Grain Bin Safety Urged After Indiana Death

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As many Hoosier grain handling facility workers prepare for this year’s harvest, employers and employees are being reminded of how to stay safe. A 59-year-old Veedersburg man in west central Indiana died after being pulled into a grain bin Wednesday. The Indiana Department of Labor says people working in or near grain handling facilities should never work alone because they are exposed to significant hazards that include falls, electrocution, engulfment, auger entanglement and dust explosions.
“The safety of our farm workers should always be of paramount importance to our Indiana farm businesses,” noted Commissioner Sean Keefer. “It is especially important to recognize the dangers of working in and around grain bins and take all necessary precautions.”
Information provided by the Indiana Department of Labor:
Prevent falls: Provide all employees with a body harness and lifeline, or a boatswains chair, and ensure it is properly secured before entering a grain bin.
Prevent electrocution/auger entanglement: Before grain bin or silo entry, shut down and lock out all equipment power sources. Station an observer outside the bin or silo to continuously monitor and track the employee inside the bin.
Prevent engulfment: Prohibit employees from walking-down the grain or using similar practices to make the grain flow. Prohibit entry into bins or silos underneath a bridging condition or where there is a build-up of grain products on side walls that could shift and bury a worker.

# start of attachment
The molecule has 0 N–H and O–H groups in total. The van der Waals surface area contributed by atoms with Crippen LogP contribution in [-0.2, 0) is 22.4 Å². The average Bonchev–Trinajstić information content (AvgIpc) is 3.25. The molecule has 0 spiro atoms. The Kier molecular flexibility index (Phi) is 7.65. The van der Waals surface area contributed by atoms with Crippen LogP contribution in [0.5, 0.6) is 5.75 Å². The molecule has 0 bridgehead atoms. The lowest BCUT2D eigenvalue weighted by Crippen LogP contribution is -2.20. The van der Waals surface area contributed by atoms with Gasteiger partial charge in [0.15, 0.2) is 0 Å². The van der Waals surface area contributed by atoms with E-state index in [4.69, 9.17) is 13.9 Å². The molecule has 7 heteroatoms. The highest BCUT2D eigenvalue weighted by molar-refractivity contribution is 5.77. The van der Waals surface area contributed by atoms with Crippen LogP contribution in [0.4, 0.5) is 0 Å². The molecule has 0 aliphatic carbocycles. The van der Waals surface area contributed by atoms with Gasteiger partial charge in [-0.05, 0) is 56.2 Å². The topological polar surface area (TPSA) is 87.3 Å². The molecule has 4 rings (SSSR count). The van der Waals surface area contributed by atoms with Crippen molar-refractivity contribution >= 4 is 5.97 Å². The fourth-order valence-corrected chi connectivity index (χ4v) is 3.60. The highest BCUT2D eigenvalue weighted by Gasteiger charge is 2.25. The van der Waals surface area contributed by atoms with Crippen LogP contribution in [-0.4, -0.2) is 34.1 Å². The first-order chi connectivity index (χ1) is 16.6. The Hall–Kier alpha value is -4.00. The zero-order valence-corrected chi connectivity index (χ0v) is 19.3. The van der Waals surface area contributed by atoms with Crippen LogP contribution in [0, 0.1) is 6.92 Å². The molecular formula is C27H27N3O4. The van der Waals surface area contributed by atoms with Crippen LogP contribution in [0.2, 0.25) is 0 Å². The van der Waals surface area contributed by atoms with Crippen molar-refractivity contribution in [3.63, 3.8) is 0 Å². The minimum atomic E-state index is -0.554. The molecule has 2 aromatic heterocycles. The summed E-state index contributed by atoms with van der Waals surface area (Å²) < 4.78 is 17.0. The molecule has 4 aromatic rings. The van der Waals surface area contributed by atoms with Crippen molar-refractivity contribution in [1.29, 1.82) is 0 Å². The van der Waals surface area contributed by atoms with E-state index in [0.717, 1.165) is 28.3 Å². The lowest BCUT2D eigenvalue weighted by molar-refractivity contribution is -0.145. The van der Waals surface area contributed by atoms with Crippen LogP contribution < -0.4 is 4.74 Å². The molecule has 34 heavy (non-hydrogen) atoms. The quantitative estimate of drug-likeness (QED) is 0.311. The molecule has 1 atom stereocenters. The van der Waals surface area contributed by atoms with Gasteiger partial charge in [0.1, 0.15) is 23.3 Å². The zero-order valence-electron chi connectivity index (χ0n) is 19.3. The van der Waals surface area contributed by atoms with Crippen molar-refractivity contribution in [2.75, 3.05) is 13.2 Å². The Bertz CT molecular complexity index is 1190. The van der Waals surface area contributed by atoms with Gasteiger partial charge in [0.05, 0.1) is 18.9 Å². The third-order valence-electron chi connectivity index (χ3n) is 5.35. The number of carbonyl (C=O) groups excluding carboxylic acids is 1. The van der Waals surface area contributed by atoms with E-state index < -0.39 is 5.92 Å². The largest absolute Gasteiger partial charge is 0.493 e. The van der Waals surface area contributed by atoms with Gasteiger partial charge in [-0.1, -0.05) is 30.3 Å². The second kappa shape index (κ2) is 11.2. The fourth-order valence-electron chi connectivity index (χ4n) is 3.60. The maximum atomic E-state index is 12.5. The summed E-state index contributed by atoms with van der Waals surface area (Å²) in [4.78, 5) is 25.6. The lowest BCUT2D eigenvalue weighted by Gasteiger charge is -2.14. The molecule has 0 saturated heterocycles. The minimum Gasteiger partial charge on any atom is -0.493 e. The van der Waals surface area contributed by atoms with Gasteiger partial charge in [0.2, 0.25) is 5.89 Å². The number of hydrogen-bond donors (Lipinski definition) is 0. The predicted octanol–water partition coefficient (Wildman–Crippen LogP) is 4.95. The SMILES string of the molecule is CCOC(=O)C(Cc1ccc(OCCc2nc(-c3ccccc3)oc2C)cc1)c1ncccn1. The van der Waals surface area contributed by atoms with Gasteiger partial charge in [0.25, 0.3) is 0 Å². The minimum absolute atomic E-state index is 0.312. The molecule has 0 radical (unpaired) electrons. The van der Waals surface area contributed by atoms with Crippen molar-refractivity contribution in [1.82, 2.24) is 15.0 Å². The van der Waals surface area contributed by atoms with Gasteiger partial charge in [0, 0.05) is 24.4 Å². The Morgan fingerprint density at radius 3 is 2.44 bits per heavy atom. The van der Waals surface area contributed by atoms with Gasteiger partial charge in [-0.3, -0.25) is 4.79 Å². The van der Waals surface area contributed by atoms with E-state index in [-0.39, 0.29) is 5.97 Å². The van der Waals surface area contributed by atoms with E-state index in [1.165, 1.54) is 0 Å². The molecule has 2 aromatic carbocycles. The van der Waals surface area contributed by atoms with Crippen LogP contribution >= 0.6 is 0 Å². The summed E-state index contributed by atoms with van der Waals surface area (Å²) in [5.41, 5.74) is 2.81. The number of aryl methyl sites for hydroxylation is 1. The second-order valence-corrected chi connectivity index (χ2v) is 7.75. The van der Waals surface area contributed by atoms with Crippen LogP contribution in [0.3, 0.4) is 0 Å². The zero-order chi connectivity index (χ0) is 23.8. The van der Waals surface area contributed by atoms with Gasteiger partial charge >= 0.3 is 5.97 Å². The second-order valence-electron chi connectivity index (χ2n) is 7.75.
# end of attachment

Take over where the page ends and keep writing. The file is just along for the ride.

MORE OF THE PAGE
Prevent dust explosions: Prior to any entry, test the air within a bin or silo for the presence of combustible and toxic gases and make sure there is sufficient oxygen for safe entry.
Employers and employees are strongly encouraged to learn about safe grain handling procedures and take necessary precautions for the prevention of work-related injuries and fatalities.
Upon entry into the top of a silo or bin:
  1. Never work alone during any entry of a silo or bin.
  2. Turn off the auger and lock out the shut-off switch.
  3. Turn on the aerator.
  4. Conduct a pre-use inspection on all rescue equipment. Have all rescue equipment readily available for immediate use.
  5. Ensure the silo or grain bin entrant is wearing the appropriate personal protective equipment—dust mask, safety glasses, rescue harness, etc.
  6. Ensure all workers are familiar with the communication procedures and within communication distance. 
  7. Ensure tie off at an adequate anchor point. Make sure there is enough rope to travel up the ladder and into the silo to attach to the harness and employee.
  8. Place an employee attendee at the top of the silo or bin and another at the base of the ladder at the anchor point.
  9. Never allow slack on the lifeline.
  10. In the event of entrapment at or above waist level: 
    1. Train the entrant to cover his or her face with his or her shirt or dust mask.
    2. Never attempt to rescue the entrapped employee from the top of the bin or silo.  Implement Emergency Action Plan procedures.
Entrapment or engulfment procedures:
  1. Turn off the auger and lock out the shut-off switch.
  2. Turn on the aerator.
  3. Call 911.
  4. If the victim is within reach, without entering the bin, place a rescue sleeve around the victim. If a rescue sleeve is not available, place any flat, hard surface material (i.e. plywood, sheet metal, etc.) at the face of the victim.
For questions about worker safety and health, please contact the Indiana onsite OSHA consultation program, INSafe, at This e-mail address is being protected from spambots. You need JavaScript enabled to view it or (317) 232-2688.


Laura-WZVN Scott-WZVN Brent-WZVN
Region News Team
Region News Team
Region News Team
Region News Team
Region News Team
Region News Team


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